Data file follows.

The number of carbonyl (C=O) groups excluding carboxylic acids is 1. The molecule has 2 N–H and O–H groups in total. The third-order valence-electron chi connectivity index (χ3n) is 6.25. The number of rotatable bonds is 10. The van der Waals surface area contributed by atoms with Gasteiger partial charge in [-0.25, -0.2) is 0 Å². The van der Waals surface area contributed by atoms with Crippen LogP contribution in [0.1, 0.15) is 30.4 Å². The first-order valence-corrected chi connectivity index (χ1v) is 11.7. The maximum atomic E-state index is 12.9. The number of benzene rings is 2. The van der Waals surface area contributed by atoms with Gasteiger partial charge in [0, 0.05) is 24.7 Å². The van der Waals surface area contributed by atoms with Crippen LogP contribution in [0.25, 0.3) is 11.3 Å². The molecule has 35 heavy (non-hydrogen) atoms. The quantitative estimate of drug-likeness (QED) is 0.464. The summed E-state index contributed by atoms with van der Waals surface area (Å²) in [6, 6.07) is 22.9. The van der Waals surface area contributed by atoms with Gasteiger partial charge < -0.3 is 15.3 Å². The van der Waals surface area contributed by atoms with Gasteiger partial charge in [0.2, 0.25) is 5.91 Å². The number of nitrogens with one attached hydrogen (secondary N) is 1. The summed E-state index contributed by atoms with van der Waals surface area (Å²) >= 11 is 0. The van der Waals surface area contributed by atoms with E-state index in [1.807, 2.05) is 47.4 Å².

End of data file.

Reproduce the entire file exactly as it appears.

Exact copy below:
The number of carbonyl (C=O) groups excluding carboxylic acids is 1. The molecule has 2 N–H and O–H groups in total. The third-order valence-electron chi connectivity index (χ3n) is 6.25. The number of rotatable bonds is 10. The van der Waals surface area contributed by atoms with Gasteiger partial charge in [-0.25, -0.2) is 0 Å². The van der Waals surface area contributed by atoms with Crippen LogP contribution in [0.1, 0.15) is 30.4 Å². The first-order valence-corrected chi connectivity index (χ1v) is 11.7. The maximum atomic E-state index is 12.9. The number of benzene rings is 2. The van der Waals surface area contributed by atoms with Gasteiger partial charge in [0, 0.05) is 24.7 Å². The van der Waals surface area contributed by atoms with Crippen LogP contribution in [0.25, 0.3) is 11.3 Å². The molecule has 35 heavy (non-hydrogen) atoms. The quantitative estimate of drug-likeness (QED) is 0.464. The summed E-state index contributed by atoms with van der Waals surface area (Å²) in [6, 6.07) is 22.9. The van der Waals surface area contributed by atoms with Gasteiger partial charge < -0.3 is 15.3 Å². The van der Waals surface area contributed by atoms with Gasteiger partial charge in [0.2, 0.25) is 5.91 Å². The number of nitrogens with one attached hydrogen (secondary N) is 1. The summed E-state index contributed by atoms with van der Waals surface area (Å²) >= 11 is 0. The van der Waals surface area contributed by atoms with E-state index in [1.807, 2.05) is 47.4 Å².